Mycedium elephantotus

Common Names: Plate coral, green-eyed cup coral, elephant nose coral, peacock coral

Phylum: Cnidaria

Class: Anthozoa

Order: Scleractinia

Family: Pectiniidae

Range: Indo-West Pacific and Red Sea, including western, northern, and eastern coasts of Australia east to Tahiti, and north to southern Japan

Natural Environment: Generally inhabits shallow fore reefs to deeper areas where they become more plate-like, and often found on or near the edges of overhangs and steep drop-offs.

Water Requirements: Calcium 380 to 430 mg/l, alkalinity 2.5 to 3.0 meq/l, pH 8.1 to 8.2, specific gravity 1.025, phosphate < .015 mg/l, and a temperature range of 74° to 83°F.

Captive Care

Tank Placement

This is a photosynthetic stony coral that is often collected in areas having different levels of light intensity, so some experimentation may be needed as to placement before deciding upon a permanent location in the aquarium. Nevertheless, a fairly bright area preferably lit with metal halides or strong fluorescent lamps should initially be chosen, and the specimen should be placed somewhat vertically to replicate how they grow in the wild. Space between it and other corals must be provided, as it will extend feeding tentacles at night along with sweeper tentacles.

The specimen should be placed in an area away from other corals with moderate to intense lighting with moderate water flow. However, be careful to watch the specimen for its initial response to the light intensity—if it bleaches or turns dark, it should be moved. Keep in mind it can form large plate-like or encrusting structures, sometimes 6 or 10 feet across in the wild, so provide sufficient space for growth.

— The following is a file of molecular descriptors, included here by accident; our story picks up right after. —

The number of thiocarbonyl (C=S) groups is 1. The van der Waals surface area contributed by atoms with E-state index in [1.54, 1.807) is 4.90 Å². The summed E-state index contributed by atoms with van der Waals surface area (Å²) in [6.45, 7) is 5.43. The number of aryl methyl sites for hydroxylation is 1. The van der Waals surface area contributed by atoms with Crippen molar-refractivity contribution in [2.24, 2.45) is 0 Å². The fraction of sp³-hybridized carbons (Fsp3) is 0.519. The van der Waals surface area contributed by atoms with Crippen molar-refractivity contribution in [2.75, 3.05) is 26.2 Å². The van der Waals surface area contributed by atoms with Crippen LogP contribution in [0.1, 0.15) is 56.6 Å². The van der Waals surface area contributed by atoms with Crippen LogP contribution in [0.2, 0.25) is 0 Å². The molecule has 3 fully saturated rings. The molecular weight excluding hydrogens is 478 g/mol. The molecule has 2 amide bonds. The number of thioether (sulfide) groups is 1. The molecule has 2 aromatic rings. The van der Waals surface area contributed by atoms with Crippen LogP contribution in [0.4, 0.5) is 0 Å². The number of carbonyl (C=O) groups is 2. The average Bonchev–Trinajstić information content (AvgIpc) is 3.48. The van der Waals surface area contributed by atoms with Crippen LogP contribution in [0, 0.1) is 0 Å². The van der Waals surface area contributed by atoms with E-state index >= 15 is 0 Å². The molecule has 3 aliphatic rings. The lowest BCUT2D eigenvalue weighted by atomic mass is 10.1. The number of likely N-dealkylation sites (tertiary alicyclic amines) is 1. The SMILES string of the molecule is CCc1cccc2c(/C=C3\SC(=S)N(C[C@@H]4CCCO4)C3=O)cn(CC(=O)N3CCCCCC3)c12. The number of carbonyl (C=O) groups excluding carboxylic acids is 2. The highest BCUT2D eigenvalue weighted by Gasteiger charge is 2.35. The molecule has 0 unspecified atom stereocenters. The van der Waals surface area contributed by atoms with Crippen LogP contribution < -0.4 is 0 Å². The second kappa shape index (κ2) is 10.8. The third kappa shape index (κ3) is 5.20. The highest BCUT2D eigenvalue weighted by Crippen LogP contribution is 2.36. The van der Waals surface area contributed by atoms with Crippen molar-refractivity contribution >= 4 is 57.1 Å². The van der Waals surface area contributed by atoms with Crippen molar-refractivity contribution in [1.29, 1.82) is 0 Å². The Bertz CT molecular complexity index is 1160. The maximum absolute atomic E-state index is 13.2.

Hand feeding during daylight hours is possible if the food stimulates the polyps to expand their feeding tentacles. I use freeze-dried krill, which I rub between my fingers in the aquarium water to encourage many of my night-feeding corals to put forth their feeding tentacles. I then feed very small amounts of various meaty foods using a small turkey baster. This generally occurs right before the main lighting system turns off to allow more time for the feeding tentacles to uptake their food without too much interference from the fishes and shrimp in my aquariums.

This is a hardy, disease-resistant, and fairly fast-growing coral, yet not overly common in the trade.